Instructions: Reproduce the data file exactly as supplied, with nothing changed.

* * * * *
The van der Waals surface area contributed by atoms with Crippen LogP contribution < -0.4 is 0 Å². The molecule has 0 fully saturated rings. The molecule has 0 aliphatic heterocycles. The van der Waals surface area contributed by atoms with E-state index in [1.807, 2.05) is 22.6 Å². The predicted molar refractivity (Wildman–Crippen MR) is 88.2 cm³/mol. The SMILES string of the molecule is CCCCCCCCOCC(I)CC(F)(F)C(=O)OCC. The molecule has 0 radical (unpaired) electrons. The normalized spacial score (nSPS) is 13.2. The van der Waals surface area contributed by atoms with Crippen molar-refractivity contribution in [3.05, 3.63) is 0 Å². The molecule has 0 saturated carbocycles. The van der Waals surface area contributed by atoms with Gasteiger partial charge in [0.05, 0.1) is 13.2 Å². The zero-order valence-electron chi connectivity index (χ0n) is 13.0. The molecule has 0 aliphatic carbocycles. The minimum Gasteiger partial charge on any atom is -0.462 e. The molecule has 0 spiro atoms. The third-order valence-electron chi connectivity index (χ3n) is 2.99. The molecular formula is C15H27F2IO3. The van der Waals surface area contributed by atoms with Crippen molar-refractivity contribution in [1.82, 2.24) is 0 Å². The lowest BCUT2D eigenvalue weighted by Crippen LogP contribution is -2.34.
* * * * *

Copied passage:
The van der Waals surface area contributed by atoms with Crippen LogP contribution < -0.4 is 0 Å². The molecule has 0 fully saturated rings. The molecule has 0 aliphatic heterocycles. The van der Waals surface area contributed by atoms with E-state index in [1.807, 2.05) is 22.6 Å². The predicted molar refractivity (Wildman–Crippen MR) is 88.2 cm³/mol. The SMILES string of the molecule is CCCCCCCCOCC(I)CC(F)(F)C(=O)OCC. The molecule has 0 radical (unpaired) electrons. The normalized spacial score (nSPS) is 13.2. The van der Waals surface area contributed by atoms with Crippen molar-refractivity contribution in [3.05, 3.63) is 0 Å². The molecule has 0 saturated carbocycles. The van der Waals surface area contributed by atoms with Gasteiger partial charge in [0.05, 0.1) is 13.2 Å². The zero-order valence-electron chi connectivity index (χ0n) is 13.0. The molecule has 0 aliphatic carbocycles. The minimum Gasteiger partial charge on any atom is -0.462 e. The molecule has 0 spiro atoms. The third-order valence-electron chi connectivity index (χ3n) is 2.99. The molecular formula is C15H27F2IO3. The van der Waals surface area contributed by atoms with Crippen molar-refractivity contribution in [1.82, 2.24) is 0 Å². The lowest BCUT2D eigenvalue weighted by Crippen LogP contribution is -2.34.